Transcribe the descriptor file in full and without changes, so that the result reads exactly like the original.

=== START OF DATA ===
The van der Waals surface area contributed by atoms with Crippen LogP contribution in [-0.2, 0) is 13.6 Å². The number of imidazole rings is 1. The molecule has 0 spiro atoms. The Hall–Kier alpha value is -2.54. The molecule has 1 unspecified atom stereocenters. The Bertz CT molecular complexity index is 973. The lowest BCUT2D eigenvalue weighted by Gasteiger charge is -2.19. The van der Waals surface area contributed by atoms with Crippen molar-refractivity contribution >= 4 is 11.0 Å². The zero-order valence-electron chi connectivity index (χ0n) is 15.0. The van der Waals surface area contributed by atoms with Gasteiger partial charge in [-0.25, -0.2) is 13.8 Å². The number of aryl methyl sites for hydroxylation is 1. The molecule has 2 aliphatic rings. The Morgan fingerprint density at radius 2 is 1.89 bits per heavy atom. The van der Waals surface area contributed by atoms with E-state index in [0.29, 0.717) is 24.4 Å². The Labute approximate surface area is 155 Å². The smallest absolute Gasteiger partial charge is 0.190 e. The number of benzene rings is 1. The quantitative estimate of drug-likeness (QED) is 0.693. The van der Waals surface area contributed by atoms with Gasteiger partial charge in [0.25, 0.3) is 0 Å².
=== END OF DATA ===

The van der Waals surface area contributed by atoms with Crippen LogP contribution in [-0.2, 0) is 13.6 Å². The number of imidazole rings is 1. The molecule has 0 spiro atoms. The Hall–Kier alpha value is -2.54. The molecule has 1 unspecified atom stereocenters. The Bertz CT molecular complexity index is 973. The lowest BCUT2D eigenvalue weighted by Gasteiger charge is -2.19. The van der Waals surface area contributed by atoms with Crippen molar-refractivity contribution >= 4 is 11.0 Å². The zero-order valence-electron chi connectivity index (χ0n) is 15.0. The van der Waals surface area contributed by atoms with Gasteiger partial charge in [-0.25, -0.2) is 13.8 Å². The number of aryl methyl sites for hydroxylation is 1. The molecule has 2 aliphatic rings. The Morgan fingerprint density at radius 2 is 1.89 bits per heavy atom. The van der Waals surface area contributed by atoms with E-state index in [0.29, 0.717) is 24.4 Å². The Labute approximate surface area is 155 Å². The smallest absolute Gasteiger partial charge is 0.190 e. The number of benzene rings is 1. The quantitative estimate of drug-likeness (QED) is 0.693. The van der Waals surface area contributed by atoms with Gasteiger partial charge in [0.25, 0.3) is 0 Å².